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Tuesday, May 21, 2024

Florida prepares to face LSU in 2017 National Championship rematch

Kevin O’Sullivan and the Gators make their fifth appearance in the College World Series finale

Gators freshman Cade Kurland throws during Florida's 10-0 victory against Vanderbilt Friday, May 12, 2023.
Gators freshman Cade Kurland throws during Florida's 10-0 victory against Vanderbilt Friday, May 12, 2023.

It began with a walk-off, 6-5 victory against the Virginia Cavaliers. Then the Gators escaped self-inflicted defeat against Oral Roberts after head coach Kevin O’Sullivan was forced to pull All-SEC closer Brandon Neely after an inadvertent sixth mound visit. 

UF punched its ticket to the championship series in the bottom of the ninth inning against Texas Christian. Now, the team prepares for possibly its biggest test of the year: The Louisiana State Tigers.

The Gators take on LSU in the NCAA College World Series finale beginning this Saturday in Omaha, Nebraska. 

LSU has faced challenges of its own. The Tigers made their way out of the loser’s bracket and walked-off No. 1 Wake Forest in a winner-take-all matchup Thursday which took extra innings to decide. 

“Their program is in great hands right now with a great coach in Jay Johnson,” UF senior catcher BT Riopelle said. “They play with a lot of passion and a lot of fire.” 

The Tigers are led by two of the nation’s best college baseball players and Golden Spikes Award finalists Dylan Crews and Paul Skenes. 

Crews holds an astounding .423 batting average and is top ten in the nation in on-base percentage and on-base plus slugging. 

Skenes has been arguably the best pitcher in college baseball this season. The junior right-hander transferred to LSU after two seasons with Air Force and has stifled opposing offenses all season. He has a 1.69 ERA on the mound and leads the nation with an all-time Southeastern Conference record 209 strikeouts.

The Tigers will be without Skenes though in the first game after he threw 120 pitches against Wake Forest in the semifinal round, whereas Florida’s top two pitches — right-handed aces Brandon Sproat and Hurston Waldrep — will be available.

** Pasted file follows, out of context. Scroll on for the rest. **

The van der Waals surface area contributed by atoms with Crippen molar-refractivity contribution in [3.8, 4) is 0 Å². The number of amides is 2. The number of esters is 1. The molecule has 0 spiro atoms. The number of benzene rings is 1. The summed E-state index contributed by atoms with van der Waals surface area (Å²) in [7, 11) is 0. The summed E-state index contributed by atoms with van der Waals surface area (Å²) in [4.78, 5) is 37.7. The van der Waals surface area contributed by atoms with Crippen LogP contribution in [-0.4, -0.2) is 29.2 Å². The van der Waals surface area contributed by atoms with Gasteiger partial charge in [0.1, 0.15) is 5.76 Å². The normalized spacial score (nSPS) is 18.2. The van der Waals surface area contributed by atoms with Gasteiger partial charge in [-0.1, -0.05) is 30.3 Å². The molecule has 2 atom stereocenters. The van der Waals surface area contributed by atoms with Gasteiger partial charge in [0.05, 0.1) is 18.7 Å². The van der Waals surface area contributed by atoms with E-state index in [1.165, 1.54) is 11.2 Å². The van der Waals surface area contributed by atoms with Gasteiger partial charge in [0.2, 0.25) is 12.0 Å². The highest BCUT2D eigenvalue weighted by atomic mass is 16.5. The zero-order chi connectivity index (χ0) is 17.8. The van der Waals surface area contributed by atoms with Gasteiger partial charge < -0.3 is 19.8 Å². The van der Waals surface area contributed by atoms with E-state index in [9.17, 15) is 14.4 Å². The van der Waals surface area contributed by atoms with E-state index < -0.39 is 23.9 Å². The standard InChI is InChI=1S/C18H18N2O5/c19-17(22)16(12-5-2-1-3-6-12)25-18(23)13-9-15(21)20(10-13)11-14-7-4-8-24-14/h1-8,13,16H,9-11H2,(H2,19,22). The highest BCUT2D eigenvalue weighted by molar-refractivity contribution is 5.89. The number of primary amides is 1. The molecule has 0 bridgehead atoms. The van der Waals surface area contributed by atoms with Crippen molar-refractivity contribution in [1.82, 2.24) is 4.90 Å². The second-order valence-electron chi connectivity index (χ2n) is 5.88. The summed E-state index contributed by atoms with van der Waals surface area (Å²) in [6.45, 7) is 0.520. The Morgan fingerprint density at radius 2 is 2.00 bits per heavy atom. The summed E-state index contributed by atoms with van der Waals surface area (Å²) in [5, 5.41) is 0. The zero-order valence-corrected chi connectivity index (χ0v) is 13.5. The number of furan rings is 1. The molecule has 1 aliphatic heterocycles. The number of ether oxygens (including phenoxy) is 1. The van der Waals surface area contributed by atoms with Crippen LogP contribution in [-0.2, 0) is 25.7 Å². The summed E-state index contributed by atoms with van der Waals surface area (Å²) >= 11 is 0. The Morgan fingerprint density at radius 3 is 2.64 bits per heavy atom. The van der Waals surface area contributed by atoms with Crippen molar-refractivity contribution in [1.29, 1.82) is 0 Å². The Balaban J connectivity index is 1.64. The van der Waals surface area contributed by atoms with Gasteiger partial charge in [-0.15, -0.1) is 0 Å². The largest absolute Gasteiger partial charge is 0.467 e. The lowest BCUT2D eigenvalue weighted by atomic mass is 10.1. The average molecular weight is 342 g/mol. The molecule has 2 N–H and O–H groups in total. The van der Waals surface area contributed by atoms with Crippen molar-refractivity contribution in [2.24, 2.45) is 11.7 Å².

Sproat has strung together four consecutive quality starts in the NCAA tournament and Waldrep has held opposing offenses to two runs and tossed 37 strikeouts across 21 innings in his last three starts.

The Gators’ starting pitching and bullpen has led the way all throughout their tournament run as the offense has struggled at times.

Florida’s offense is built upon power hitting, it's what O’Sullivan called the recipe for success in the Southeastern Conference. Though the offense has found little room to operate throughout its run in Omaha because of consistent winds that haven’t worked in the favor for either team.

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“The wind has played a huge factor,” O’Sullivan said. “It was suffocating. It’s like every ball that’s hit in the air was an out… You have to have the ability to manufacture runs in different ways.”

The Gators entered the College World Series scoring eight runs per game. Their production has shrunk in half to just four per game since arriving in Omaha. Regardless, 10 of the 14 total runs have resulted from UF home runs. 

LSU similarly scores around 8-9 runs per game and has only surpassed five runs once in the five contests it has played in Omaha. 

When the two teams last faced one another in 2022, the Tigers won the series and took two of three games on the Gators’ home field. Sproat was unable to make it out of the third inning in the second game and surrendered five runs. UF’s bullpen also combined for a 12.00 ERA throughout the series.

The Gators hope to replay the outcome from 2017’s National Championship round. Florida won in two games to hoist its first national championship in program history. LSU has won five of its last six CWS finals appearances, the only loss being in 2017 to Florida.

Game one of the championship series begins Saturday at 7 p.m. The game will be broadcast on ESPN.

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Luke Adragna

Luke Adragna is a third-year journalism student and the Florida Gators football reporter at The Alligator. He is a cat ethusiast and completes the NYT Daily Mini in less than a minute each day.

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